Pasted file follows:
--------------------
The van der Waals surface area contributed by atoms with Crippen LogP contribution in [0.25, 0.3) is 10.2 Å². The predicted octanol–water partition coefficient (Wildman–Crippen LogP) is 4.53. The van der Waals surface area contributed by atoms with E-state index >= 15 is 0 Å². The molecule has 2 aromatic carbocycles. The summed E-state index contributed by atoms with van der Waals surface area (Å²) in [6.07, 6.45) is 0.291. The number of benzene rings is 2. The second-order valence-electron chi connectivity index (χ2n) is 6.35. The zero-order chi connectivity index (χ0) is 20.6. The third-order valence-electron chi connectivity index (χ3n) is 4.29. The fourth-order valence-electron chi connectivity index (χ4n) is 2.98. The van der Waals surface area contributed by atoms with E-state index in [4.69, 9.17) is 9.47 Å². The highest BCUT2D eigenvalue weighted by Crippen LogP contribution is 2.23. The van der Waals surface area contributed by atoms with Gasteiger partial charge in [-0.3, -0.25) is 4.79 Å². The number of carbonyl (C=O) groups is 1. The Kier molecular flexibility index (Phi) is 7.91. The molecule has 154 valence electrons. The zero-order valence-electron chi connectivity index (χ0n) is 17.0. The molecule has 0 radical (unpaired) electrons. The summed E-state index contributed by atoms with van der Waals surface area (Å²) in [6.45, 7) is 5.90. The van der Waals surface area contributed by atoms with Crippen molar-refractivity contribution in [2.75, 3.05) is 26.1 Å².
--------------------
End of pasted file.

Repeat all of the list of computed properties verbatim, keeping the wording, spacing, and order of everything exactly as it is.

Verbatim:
The van der Waals surface area contributed by atoms with Crippen LogP contribution in [0.25, 0.3) is 10.2 Å². The predicted octanol–water partition coefficient (Wildman–Crippen LogP) is 4.53. The van der Waals surface area contributed by atoms with E-state index >= 15 is 0 Å². The molecule has 2 aromatic carbocycles. The summed E-state index contributed by atoms with van der Waals surface area (Å²) in [6.07, 6.45) is 0.291. The number of benzene rings is 2. The second-order valence-electron chi connectivity index (χ2n) is 6.35. The zero-order chi connectivity index (χ0) is 20.6. The third-order valence-electron chi connectivity index (χ3n) is 4.29. The fourth-order valence-electron chi connectivity index (χ4n) is 2.98. The van der Waals surface area contributed by atoms with E-state index in [4.69, 9.17) is 9.47 Å². The highest BCUT2D eigenvalue weighted by Crippen LogP contribution is 2.23. The van der Waals surface area contributed by atoms with Gasteiger partial charge in [-0.3, -0.25) is 4.79 Å². The number of carbonyl (C=O) groups is 1. The Kier molecular flexibility index (Phi) is 7.91. The molecule has 154 valence electrons. The zero-order valence-electron chi connectivity index (χ0n) is 17.0. The molecule has 0 radical (unpaired) electrons. The summed E-state index contributed by atoms with van der Waals surface area (Å²) in [6.45, 7) is 5.90. The van der Waals surface area contributed by atoms with Crippen molar-refractivity contribution in [2.75, 3.05) is 26.1 Å².